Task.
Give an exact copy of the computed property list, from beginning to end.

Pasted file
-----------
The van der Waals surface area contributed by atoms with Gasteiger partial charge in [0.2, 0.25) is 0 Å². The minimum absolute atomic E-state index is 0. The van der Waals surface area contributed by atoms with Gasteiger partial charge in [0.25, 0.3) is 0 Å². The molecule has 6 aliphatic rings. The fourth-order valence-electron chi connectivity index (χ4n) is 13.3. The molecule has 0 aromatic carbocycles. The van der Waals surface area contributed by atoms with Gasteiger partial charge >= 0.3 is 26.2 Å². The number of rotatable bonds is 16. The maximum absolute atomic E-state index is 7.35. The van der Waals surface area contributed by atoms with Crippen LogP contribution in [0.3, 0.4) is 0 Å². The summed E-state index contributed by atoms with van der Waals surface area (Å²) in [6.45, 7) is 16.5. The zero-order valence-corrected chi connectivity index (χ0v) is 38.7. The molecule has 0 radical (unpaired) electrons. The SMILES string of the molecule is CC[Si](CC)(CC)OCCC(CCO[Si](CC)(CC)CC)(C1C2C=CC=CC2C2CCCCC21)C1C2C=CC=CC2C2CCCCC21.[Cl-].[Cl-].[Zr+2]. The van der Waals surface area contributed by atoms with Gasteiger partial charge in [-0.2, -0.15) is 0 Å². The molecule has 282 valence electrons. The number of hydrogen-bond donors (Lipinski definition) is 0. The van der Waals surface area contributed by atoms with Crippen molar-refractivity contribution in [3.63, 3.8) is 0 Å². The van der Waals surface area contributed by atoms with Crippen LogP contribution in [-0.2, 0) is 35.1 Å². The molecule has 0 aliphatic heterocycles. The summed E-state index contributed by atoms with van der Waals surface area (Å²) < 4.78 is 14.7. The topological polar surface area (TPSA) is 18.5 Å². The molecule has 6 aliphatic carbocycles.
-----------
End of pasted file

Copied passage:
The van der Waals surface area contributed by atoms with Gasteiger partial charge in [0.2, 0.25) is 0 Å². The minimum absolute atomic E-state index is 0. The van der Waals surface area contributed by atoms with Gasteiger partial charge in [0.25, 0.3) is 0 Å². The molecule has 6 aliphatic rings. The fourth-order valence-electron chi connectivity index (χ4n) is 13.3. The molecule has 0 aromatic carbocycles. The van der Waals surface area contributed by atoms with Gasteiger partial charge >= 0.3 is 26.2 Å². The number of rotatable bonds is 16. The maximum absolute atomic E-state index is 7.35. The van der Waals surface area contributed by atoms with Crippen LogP contribution in [0.3, 0.4) is 0 Å². The summed E-state index contributed by atoms with van der Waals surface area (Å²) in [6.45, 7) is 16.5. The zero-order valence-corrected chi connectivity index (χ0v) is 38.7. The molecule has 0 radical (unpaired) electrons. The SMILES string of the molecule is CC[Si](CC)(CC)OCCC(CCO[Si](CC)(CC)CC)(C1C2C=CC=CC2C2CCCCC21)C1C2C=CC=CC2C2CCCCC21.[Cl-].[Cl-].[Zr+2]. The van der Waals surface area contributed by atoms with Gasteiger partial charge in [-0.2, -0.15) is 0 Å². The molecule has 282 valence electrons. The number of hydrogen-bond donors (Lipinski definition) is 0. The van der Waals surface area contributed by atoms with Crippen molar-refractivity contribution in [3.63, 3.8) is 0 Å². The van der Waals surface area contributed by atoms with Crippen LogP contribution in [-0.2, 0) is 35.1 Å². The molecule has 0 aliphatic heterocycles. The summed E-state index contributed by atoms with van der Waals surface area (Å²) < 4.78 is 14.7. The topological polar surface area (TPSA) is 18.5 Å². The molecule has 6 aliphatic carbocycles.